WASHINGTON — The U.S. Senate passed a short-term funding bill for the federal government Sept. 18, one day after the House of Representatives passed the same bill, but both houses delayed consideration of several space-related bills, in some cases until the next Congress.

The Senate voted 78-22 to approve a continuing resolution (CR) that funds the federal government from Oct. 1 — the beginning of the 2015 fiscal year — through Dec. 11. The House approved the CR on a 319-108 vote Sept. 17.

The CR funds government agencies at fiscal year 2014 levels, with an across-the-board cut, or rescission, of 0.0554 percent. The rescission will cost NASA about $9.6 million of its $17.64 billion budget, assuming the temporary spending measure lasts a full year. If it lasts two-and-a-third months, as currently planned, that would amount to a little less than $1.9 million.

The CR gives the National Oceanic and Atmospheric Administration the flexibility to fund its weather satellite programs so that they maintain their planned launch schedules.

The CR also includes a provision that keeps alive the Export-Import Bank of the United States through the end of June 2015. Authorization for the bank, which in recent years has backed several commercial satellite manufacturing and launch deals, was set to expire at the end of September. 

After passing the CR, the House and Senate recessed until after the November elections. Congress will resume work on 2015 appropriations bills and other legislation when it reconvenes for a lame-duck session in mid-November.

When it returns, the House is unlikely to consider additional legislation on two space topics. In a speech at the FAA’s Commercial Space Transportation Advisory Committee (COMSTAC) meeting here Sept. 17, House Science Committee Chairman Lamar Smith (R-Texas) said that space property rights is “a topic that I am interested in addressing through legislation early in the next Congress.”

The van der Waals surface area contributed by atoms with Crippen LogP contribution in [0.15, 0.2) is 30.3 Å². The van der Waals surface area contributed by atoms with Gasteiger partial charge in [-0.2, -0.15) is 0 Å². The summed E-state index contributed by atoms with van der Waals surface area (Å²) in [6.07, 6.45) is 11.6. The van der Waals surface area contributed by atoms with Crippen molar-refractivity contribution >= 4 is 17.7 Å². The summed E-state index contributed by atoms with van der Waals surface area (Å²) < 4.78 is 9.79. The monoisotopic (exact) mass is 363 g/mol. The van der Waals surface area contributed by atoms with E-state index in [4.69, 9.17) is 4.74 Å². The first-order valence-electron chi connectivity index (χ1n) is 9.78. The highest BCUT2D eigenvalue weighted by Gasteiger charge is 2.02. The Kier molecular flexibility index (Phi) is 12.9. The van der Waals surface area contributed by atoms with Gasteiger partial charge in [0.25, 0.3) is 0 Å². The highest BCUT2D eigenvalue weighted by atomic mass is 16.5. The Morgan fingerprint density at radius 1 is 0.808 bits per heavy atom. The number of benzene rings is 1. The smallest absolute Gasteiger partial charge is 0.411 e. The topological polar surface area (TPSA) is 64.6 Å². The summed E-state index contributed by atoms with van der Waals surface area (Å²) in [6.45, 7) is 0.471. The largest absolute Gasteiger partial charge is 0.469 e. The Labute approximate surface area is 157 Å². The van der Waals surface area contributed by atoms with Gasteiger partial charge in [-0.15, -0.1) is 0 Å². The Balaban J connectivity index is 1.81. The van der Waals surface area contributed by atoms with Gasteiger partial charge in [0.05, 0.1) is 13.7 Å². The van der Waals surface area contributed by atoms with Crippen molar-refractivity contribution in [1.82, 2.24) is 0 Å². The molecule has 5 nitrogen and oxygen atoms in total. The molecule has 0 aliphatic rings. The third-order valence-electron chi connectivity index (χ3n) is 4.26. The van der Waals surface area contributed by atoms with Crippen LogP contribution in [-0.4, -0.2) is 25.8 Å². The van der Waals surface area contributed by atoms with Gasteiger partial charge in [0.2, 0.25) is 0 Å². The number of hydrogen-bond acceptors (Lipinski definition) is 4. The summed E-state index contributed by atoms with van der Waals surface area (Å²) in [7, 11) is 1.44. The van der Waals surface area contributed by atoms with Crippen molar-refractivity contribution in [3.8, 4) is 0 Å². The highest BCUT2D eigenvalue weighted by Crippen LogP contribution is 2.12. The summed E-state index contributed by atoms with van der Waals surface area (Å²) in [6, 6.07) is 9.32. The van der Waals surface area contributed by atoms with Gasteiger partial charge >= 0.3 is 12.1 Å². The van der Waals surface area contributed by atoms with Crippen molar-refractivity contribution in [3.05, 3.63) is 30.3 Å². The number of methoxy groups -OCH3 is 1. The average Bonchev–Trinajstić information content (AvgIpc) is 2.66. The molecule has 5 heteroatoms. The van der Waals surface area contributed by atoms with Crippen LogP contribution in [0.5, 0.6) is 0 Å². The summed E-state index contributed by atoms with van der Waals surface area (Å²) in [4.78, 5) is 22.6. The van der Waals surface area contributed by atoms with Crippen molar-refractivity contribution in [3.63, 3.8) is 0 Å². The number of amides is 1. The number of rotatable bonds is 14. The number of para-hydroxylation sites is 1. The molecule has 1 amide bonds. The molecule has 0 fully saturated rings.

Smith’s comments were in reference to a hearing held by his committee’s space subcommittee Sept. 10 about the American Space Technology for Exploring Resource Opportunities in Deep Space Act, legislation introduced in July that would grant to U.S. companies rights to resources they extracted from asteroids. The bill got a mixed reception at the hearing, where some members and witnesses raised questions about vague language in the bill.

Smith said that an update to the Commercial Space Launch Act would also have to wait until the next Congress convenes in January. “I wanted to try and get something done in the lame-duck session this year,” he said, “but I just won’t have the bipartisan support that I need, so we’ll continue to work on that in the early part of the next Congress.”

Smith did not elaborate on the specific issues holding up the bill, or the provisions he would like to include. Past discussions about updating the bill have ranged from an extension of the current restriction on commercial spaceflight safety regulations to granting “on orbit authority” to an agency like the FAA to oversee commercial space activities in orbit.

The one remaining major space bill for this Congress is a NASA authorization bill. The House passed its authorization legislation June 9 on a 401-2 vote. “This NASA authorization bill is waiting for daylight in the Senate,” Smith said at the COMSTAC meeting.

The Senate has been working on a NASA authorization bill, but was unable to get it passed by unanimous consent before it recessed Sept. 18. According to sources familiar with the bill, the Senate was working on an amended version of S.1317, a NASA authorization bill that had been in limbo since the Senate Commerce Committee approved it on a party-line vote in July 2013. The Senate bill would likely authorize funding for fiscal year 2015, versus 2014 in the House bill and fiscal years 2014 through 2016 in the original Senate bill.

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Jeff Foust has more than a decade of experience writing about space policy, entrepreneurial ventures and regulatory affairs. In 2001, he established spacetoday.net to aggregate and summarize the day's space-related news stories. In 2003, he started The...